Severinus Finally Became Pope

Dan Graves, MSL

Severinus Finally Became Pope

The emperor's meaning was plain. If Severinus wanted to become pope, he must sign a statement of faith that he knew was false.

"I will not do it," said Severinus. "I will not agree to heresy."

Three days after Pope Honorius died, Severinus had been chosen to take his place. In those days, the emperor in Constantinople had to give his approval before a pope's election was official. Severinus sent messengers to the emperor at once.

But Emperor Heraclitis thought he knew what was best for the church. Because theologians disagreed over the nature of Christ, the emperor insisted that they accept a compromise called the Ecthesis. This was the brainchild of Sergius, the Patriarch of Constantinople. To Severinus, the Ecthesis was plain wrong. As he saw it, it robbed Christ of his full humanity. If Christ was not human like us (as well as God), said Severinus, then he could not save us. That's why he refused to sign.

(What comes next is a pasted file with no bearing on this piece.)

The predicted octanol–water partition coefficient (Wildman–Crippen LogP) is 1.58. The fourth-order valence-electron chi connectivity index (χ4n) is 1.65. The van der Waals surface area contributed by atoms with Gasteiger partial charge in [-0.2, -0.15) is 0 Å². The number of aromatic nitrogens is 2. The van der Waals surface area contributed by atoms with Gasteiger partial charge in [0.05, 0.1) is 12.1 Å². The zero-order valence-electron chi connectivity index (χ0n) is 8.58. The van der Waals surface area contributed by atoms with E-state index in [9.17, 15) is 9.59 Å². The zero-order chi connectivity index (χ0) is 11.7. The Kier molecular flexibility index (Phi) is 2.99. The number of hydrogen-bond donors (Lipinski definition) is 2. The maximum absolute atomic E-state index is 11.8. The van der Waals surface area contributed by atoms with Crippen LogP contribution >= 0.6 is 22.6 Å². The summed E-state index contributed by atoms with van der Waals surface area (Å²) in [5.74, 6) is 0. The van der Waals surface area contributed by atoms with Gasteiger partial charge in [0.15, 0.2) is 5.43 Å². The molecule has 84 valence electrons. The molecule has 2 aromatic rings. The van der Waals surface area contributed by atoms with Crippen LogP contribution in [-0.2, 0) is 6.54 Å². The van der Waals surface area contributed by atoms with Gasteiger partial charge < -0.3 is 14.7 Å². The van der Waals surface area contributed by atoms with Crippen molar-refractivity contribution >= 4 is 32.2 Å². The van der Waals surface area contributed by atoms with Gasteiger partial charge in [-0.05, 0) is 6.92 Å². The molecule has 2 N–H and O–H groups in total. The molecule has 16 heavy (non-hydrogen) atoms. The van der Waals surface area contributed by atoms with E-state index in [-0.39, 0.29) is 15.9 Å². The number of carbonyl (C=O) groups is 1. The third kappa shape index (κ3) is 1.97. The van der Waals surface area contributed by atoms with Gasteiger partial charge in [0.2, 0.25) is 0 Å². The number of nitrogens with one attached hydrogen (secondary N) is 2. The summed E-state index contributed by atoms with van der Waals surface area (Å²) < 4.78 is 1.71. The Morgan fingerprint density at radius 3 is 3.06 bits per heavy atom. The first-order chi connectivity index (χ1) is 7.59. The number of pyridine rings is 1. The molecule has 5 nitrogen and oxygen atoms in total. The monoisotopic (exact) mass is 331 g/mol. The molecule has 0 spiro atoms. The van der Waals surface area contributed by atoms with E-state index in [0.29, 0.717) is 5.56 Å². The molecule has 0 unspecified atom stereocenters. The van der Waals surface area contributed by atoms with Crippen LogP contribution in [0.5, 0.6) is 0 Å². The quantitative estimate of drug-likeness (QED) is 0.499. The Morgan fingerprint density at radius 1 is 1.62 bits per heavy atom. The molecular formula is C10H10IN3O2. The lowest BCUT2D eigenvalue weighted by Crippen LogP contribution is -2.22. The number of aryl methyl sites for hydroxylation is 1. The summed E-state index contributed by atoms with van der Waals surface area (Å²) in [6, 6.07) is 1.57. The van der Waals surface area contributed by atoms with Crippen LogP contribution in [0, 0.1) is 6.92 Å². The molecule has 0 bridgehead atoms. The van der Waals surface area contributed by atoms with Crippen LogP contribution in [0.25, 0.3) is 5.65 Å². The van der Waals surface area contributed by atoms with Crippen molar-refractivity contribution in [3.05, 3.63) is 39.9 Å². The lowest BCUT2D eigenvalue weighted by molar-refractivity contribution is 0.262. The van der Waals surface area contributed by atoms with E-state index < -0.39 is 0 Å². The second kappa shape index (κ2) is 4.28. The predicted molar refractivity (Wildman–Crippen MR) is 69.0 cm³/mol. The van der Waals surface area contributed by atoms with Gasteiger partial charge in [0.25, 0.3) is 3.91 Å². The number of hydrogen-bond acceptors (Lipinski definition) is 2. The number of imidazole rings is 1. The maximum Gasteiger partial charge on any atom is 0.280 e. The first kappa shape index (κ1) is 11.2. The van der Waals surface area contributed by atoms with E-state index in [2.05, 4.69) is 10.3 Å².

The Emperor's agent in Rome wasn't about to take "no" for an answer. To put pressure on Severinus, he plundered the Lateran palace which belonged to the popes. Severinus stood firm.

Meanwhile, he was patient. His ambassadors in Constantinople reasononed with the emperor. Without agreeing to heresy, they sweet-talked him into approving Severinus' election. Finally the emperor sent his permission. A year and seven months had passed since Severinus was first elected. It was probably on May 28, 640, that he was finally consecrated pope.

Almost the first thing Severinus did was to condemn the Ecthesis.

Already an old man when elected, he accomplished little more than that. Within three months, he was dead. His courage and tact have been honored, for he showed strength of character that is rare in any age.

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